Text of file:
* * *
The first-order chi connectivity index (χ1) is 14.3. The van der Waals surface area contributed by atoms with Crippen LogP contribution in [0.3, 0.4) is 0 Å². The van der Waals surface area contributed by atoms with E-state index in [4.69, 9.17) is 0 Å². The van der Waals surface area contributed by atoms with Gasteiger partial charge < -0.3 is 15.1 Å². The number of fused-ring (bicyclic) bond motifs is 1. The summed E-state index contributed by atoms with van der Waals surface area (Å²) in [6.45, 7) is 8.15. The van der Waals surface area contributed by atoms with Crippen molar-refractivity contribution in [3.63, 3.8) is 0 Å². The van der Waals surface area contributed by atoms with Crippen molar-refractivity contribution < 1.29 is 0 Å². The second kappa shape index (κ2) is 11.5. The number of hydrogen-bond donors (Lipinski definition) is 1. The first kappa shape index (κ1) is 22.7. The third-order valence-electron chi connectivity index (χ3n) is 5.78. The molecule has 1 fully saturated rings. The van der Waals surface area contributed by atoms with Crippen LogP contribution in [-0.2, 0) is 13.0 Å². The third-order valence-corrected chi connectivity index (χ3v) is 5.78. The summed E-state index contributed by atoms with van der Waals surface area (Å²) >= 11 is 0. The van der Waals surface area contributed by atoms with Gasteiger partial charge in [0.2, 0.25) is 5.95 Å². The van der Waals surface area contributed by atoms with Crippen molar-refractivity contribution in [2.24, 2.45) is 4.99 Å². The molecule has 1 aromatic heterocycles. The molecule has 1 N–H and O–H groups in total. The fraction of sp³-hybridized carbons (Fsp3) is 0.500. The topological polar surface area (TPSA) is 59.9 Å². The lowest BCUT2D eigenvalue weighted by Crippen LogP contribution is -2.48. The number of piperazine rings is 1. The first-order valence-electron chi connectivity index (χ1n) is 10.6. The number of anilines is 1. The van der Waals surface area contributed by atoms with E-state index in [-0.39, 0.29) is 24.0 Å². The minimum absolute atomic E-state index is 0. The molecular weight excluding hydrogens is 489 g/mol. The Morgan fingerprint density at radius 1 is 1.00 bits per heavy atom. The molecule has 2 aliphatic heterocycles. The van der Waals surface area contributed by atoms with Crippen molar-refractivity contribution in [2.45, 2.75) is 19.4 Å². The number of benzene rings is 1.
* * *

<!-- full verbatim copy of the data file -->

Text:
The first-order chi connectivity index (χ1) is 14.3. The van der Waals surface area contributed by atoms with Crippen LogP contribution in [0.3, 0.4) is 0 Å². The van der Waals surface area contributed by atoms with E-state index in [4.69, 9.17) is 0 Å². The van der Waals surface area contributed by atoms with Gasteiger partial charge < -0.3 is 15.1 Å². The number of fused-ring (bicyclic) bond motifs is 1. The summed E-state index contributed by atoms with van der Waals surface area (Å²) in [6.45, 7) is 8.15. The van der Waals surface area contributed by atoms with Crippen molar-refractivity contribution in [3.63, 3.8) is 0 Å². The van der Waals surface area contributed by atoms with Crippen molar-refractivity contribution < 1.29 is 0 Å². The second kappa shape index (κ2) is 11.5. The number of hydrogen-bond donors (Lipinski definition) is 1. The first kappa shape index (κ1) is 22.7. The third-order valence-electron chi connectivity index (χ3n) is 5.78. The molecule has 1 fully saturated rings. The van der Waals surface area contributed by atoms with Crippen LogP contribution in [-0.2, 0) is 13.0 Å². The third-order valence-corrected chi connectivity index (χ3v) is 5.78. The summed E-state index contributed by atoms with van der Waals surface area (Å²) >= 11 is 0. The van der Waals surface area contributed by atoms with Gasteiger partial charge in [0.2, 0.25) is 5.95 Å². The van der Waals surface area contributed by atoms with Crippen molar-refractivity contribution in [2.24, 2.45) is 4.99 Å². The molecule has 1 aromatic heterocycles. The molecule has 1 N–H and O–H groups in total. The fraction of sp³-hybridized carbons (Fsp3) is 0.500. The topological polar surface area (TPSA) is 59.9 Å². The lowest BCUT2D eigenvalue weighted by Crippen LogP contribution is -2.48. The number of piperazine rings is 1. The first-order valence-electron chi connectivity index (χ1n) is 10.6. The number of anilines is 1. The van der Waals surface area contributed by atoms with E-state index in [-0.39, 0.29) is 24.0 Å². The minimum absolute atomic E-state index is 0. The molecular weight excluding hydrogens is 489 g/mol. The Morgan fingerprint density at radius 1 is 1.00 bits per heavy atom. The molecule has 2 aliphatic heterocycles. The van der Waals surface area contributed by atoms with Crippen molar-refractivity contribution in [2.45, 2.75) is 19.4 Å². The number of benzene rings is 1.